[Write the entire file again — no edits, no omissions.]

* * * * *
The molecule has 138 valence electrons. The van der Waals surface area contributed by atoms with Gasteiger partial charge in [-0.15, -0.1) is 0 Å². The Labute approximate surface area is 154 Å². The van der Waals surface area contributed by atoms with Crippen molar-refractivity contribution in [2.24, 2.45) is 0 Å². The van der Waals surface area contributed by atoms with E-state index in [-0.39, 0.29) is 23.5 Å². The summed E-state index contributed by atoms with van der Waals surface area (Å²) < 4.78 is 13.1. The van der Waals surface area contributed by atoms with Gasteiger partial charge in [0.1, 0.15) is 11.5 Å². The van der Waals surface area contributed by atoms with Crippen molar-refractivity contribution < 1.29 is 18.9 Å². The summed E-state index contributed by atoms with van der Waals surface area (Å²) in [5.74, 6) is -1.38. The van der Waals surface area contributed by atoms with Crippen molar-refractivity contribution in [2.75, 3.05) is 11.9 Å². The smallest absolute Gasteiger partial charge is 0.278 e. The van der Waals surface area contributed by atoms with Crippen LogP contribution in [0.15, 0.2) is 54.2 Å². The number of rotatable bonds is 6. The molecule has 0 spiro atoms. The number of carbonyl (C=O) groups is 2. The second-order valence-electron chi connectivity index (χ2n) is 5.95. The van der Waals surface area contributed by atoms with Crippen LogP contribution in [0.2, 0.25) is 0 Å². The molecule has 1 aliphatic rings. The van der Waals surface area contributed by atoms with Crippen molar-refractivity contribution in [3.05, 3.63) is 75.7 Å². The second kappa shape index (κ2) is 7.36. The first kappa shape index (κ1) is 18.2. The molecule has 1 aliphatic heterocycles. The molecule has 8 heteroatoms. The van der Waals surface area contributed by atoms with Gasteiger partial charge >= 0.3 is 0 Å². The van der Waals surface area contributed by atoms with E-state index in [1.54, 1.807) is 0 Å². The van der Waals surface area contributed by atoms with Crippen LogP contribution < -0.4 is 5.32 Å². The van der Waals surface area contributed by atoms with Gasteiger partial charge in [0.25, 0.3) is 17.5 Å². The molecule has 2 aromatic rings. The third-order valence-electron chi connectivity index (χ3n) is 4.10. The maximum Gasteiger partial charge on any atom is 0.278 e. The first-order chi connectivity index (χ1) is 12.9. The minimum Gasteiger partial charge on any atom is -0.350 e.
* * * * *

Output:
The molecule has 138 valence electrons. The van der Waals surface area contributed by atoms with Gasteiger partial charge in [-0.15, -0.1) is 0 Å². The Labute approximate surface area is 154 Å². The van der Waals surface area contributed by atoms with Crippen molar-refractivity contribution in [2.24, 2.45) is 0 Å². The van der Waals surface area contributed by atoms with E-state index in [-0.39, 0.29) is 23.5 Å². The summed E-state index contributed by atoms with van der Waals surface area (Å²) < 4.78 is 13.1. The van der Waals surface area contributed by atoms with Gasteiger partial charge in [0.1, 0.15) is 11.5 Å². The van der Waals surface area contributed by atoms with Crippen molar-refractivity contribution < 1.29 is 18.9 Å². The summed E-state index contributed by atoms with van der Waals surface area (Å²) in [5.74, 6) is -1.38. The van der Waals surface area contributed by atoms with Crippen molar-refractivity contribution in [2.75, 3.05) is 11.9 Å². The smallest absolute Gasteiger partial charge is 0.278 e. The van der Waals surface area contributed by atoms with Crippen LogP contribution in [0.15, 0.2) is 54.2 Å². The number of rotatable bonds is 6. The molecule has 0 spiro atoms. The number of carbonyl (C=O) groups is 2. The second-order valence-electron chi connectivity index (χ2n) is 5.95. The van der Waals surface area contributed by atoms with Crippen LogP contribution in [0.2, 0.25) is 0 Å². The molecule has 1 aliphatic rings. The van der Waals surface area contributed by atoms with Crippen molar-refractivity contribution in [3.05, 3.63) is 75.7 Å². The second kappa shape index (κ2) is 7.36. The first kappa shape index (κ1) is 18.2. The molecule has 1 aliphatic heterocycles. The molecule has 8 heteroatoms. The van der Waals surface area contributed by atoms with Gasteiger partial charge >= 0.3 is 0 Å². The van der Waals surface area contributed by atoms with E-state index in [1.54, 1.807) is 0 Å². The van der Waals surface area contributed by atoms with Crippen LogP contribution < -0.4 is 5.32 Å². The van der Waals surface area contributed by atoms with Gasteiger partial charge in [0.25, 0.3) is 17.5 Å². The molecule has 2 aromatic rings. The third-order valence-electron chi connectivity index (χ3n) is 4.10. The maximum Gasteiger partial charge on any atom is 0.278 e. The first-order chi connectivity index (χ1) is 12.9. The minimum Gasteiger partial charge on any atom is -0.350 e.